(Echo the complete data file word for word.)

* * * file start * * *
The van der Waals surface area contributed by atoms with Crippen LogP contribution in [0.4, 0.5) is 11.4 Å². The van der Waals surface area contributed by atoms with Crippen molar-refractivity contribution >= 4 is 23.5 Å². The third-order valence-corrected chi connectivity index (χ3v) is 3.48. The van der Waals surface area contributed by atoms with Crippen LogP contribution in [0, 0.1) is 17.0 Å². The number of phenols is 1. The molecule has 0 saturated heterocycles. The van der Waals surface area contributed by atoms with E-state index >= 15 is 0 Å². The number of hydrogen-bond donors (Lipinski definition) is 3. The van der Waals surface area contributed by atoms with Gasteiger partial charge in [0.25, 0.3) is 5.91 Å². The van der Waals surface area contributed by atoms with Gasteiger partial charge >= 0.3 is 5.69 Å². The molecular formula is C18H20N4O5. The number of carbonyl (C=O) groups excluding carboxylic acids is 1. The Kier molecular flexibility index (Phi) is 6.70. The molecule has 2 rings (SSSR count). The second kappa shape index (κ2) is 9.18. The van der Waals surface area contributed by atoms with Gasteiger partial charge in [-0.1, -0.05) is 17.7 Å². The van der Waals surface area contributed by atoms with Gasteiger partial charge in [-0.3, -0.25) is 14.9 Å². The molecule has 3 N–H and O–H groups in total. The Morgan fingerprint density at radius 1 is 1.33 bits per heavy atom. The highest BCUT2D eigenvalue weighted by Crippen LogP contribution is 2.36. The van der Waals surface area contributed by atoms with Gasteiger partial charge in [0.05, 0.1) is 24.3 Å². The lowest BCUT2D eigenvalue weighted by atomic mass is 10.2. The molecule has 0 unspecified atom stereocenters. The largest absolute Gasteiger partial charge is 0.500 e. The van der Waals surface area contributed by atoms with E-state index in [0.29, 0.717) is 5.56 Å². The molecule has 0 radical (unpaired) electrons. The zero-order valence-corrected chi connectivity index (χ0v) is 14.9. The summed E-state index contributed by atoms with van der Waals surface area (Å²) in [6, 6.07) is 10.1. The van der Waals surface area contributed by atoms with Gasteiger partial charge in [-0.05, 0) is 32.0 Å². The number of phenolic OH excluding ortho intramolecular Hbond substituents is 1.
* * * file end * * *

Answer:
The van der Waals surface area contributed by atoms with Crippen LogP contribution in [0.4, 0.5) is 11.4 Å². The van der Waals surface area contributed by atoms with Crippen molar-refractivity contribution >= 4 is 23.5 Å². The third-order valence-corrected chi connectivity index (χ3v) is 3.48. The van der Waals surface area contributed by atoms with Crippen LogP contribution in [0, 0.1) is 17.0 Å². The number of phenols is 1. The molecule has 0 saturated heterocycles. The van der Waals surface area contributed by atoms with E-state index >= 15 is 0 Å². The number of hydrogen-bond donors (Lipinski definition) is 3. The van der Waals surface area contributed by atoms with Gasteiger partial charge in [0.25, 0.3) is 5.91 Å². The van der Waals surface area contributed by atoms with Gasteiger partial charge >= 0.3 is 5.69 Å². The molecular formula is C18H20N4O5. The number of carbonyl (C=O) groups excluding carboxylic acids is 1. The Kier molecular flexibility index (Phi) is 6.70. The molecule has 2 rings (SSSR count). The second kappa shape index (κ2) is 9.18. The van der Waals surface area contributed by atoms with Gasteiger partial charge in [-0.1, -0.05) is 17.7 Å². The van der Waals surface area contributed by atoms with Gasteiger partial charge in [-0.3, -0.25) is 14.9 Å². The molecule has 3 N–H and O–H groups in total. The Morgan fingerprint density at radius 1 is 1.33 bits per heavy atom. The highest BCUT2D eigenvalue weighted by Crippen LogP contribution is 2.36. The van der Waals surface area contributed by atoms with Gasteiger partial charge in [0.05, 0.1) is 24.3 Å². The lowest BCUT2D eigenvalue weighted by atomic mass is 10.2. The molecule has 0 unspecified atom stereocenters. The largest absolute Gasteiger partial charge is 0.500 e. The van der Waals surface area contributed by atoms with E-state index in [0.29, 0.717) is 5.56 Å². The molecule has 0 radical (unpaired) electrons. The zero-order valence-corrected chi connectivity index (χ0v) is 14.9. The summed E-state index contributed by atoms with van der Waals surface area (Å²) in [6, 6.07) is 10.1. The van der Waals surface area contributed by atoms with Gasteiger partial charge in [-0.05, 0) is 32.0 Å². The number of phenolic OH excluding ortho intramolecular Hbond substituents is 1.